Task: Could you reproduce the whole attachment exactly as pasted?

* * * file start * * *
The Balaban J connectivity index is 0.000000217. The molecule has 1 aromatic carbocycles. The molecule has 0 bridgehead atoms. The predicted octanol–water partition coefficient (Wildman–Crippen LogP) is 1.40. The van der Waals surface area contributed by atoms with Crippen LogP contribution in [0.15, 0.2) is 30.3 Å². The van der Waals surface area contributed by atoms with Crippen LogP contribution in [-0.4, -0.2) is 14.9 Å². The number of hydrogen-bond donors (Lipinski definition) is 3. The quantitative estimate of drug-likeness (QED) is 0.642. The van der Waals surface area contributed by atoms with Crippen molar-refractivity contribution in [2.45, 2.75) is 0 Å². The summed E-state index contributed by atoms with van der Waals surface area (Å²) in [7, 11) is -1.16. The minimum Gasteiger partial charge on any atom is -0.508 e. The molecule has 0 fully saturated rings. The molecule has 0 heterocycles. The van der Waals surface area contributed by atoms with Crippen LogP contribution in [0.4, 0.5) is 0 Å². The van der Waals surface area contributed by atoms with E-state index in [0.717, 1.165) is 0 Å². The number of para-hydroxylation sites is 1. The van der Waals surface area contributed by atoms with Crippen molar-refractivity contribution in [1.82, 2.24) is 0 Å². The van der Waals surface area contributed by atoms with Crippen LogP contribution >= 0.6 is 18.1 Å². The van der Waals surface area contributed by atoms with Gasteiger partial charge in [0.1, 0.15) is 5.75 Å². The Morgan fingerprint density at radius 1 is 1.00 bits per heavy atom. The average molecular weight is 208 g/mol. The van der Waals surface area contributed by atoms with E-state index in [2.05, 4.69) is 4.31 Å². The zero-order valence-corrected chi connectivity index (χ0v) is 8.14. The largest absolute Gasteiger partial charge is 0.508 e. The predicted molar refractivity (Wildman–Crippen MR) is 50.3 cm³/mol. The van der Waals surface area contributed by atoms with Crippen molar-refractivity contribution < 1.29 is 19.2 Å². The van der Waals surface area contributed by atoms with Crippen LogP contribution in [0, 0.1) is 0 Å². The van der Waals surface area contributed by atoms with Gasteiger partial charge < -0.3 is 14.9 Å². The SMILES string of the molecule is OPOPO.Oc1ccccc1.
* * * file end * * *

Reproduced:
The Balaban J connectivity index is 0.000000217. The molecule has 1 aromatic carbocycles. The molecule has 0 bridgehead atoms. The predicted octanol–water partition coefficient (Wildman–Crippen LogP) is 1.40. The van der Waals surface area contributed by atoms with Crippen LogP contribution in [0.15, 0.2) is 30.3 Å². The van der Waals surface area contributed by atoms with Crippen LogP contribution in [-0.4, -0.2) is 14.9 Å². The number of hydrogen-bond donors (Lipinski definition) is 3. The quantitative estimate of drug-likeness (QED) is 0.642. The van der Waals surface area contributed by atoms with Crippen molar-refractivity contribution in [2.45, 2.75) is 0 Å². The summed E-state index contributed by atoms with van der Waals surface area (Å²) in [7, 11) is -1.16. The minimum Gasteiger partial charge on any atom is -0.508 e. The molecule has 0 fully saturated rings. The molecule has 0 heterocycles. The van der Waals surface area contributed by atoms with Crippen LogP contribution in [0.4, 0.5) is 0 Å². The van der Waals surface area contributed by atoms with E-state index in [0.717, 1.165) is 0 Å². The number of para-hydroxylation sites is 1. The van der Waals surface area contributed by atoms with Crippen molar-refractivity contribution in [1.82, 2.24) is 0 Å². The van der Waals surface area contributed by atoms with Crippen LogP contribution >= 0.6 is 18.1 Å². The van der Waals surface area contributed by atoms with Gasteiger partial charge in [0.1, 0.15) is 5.75 Å². The Morgan fingerprint density at radius 1 is 1.00 bits per heavy atom. The average molecular weight is 208 g/mol. The van der Waals surface area contributed by atoms with E-state index in [2.05, 4.69) is 4.31 Å². The zero-order valence-corrected chi connectivity index (χ0v) is 8.14. The largest absolute Gasteiger partial charge is 0.508 e. The predicted molar refractivity (Wildman–Crippen MR) is 50.3 cm³/mol. The van der Waals surface area contributed by atoms with Crippen molar-refractivity contribution < 1.29 is 19.2 Å². The van der Waals surface area contributed by atoms with Crippen LogP contribution in [0, 0.1) is 0 Å². The van der Waals surface area contributed by atoms with Gasteiger partial charge < -0.3 is 14.9 Å². The SMILES string of the molecule is OPOPO.Oc1ccccc1.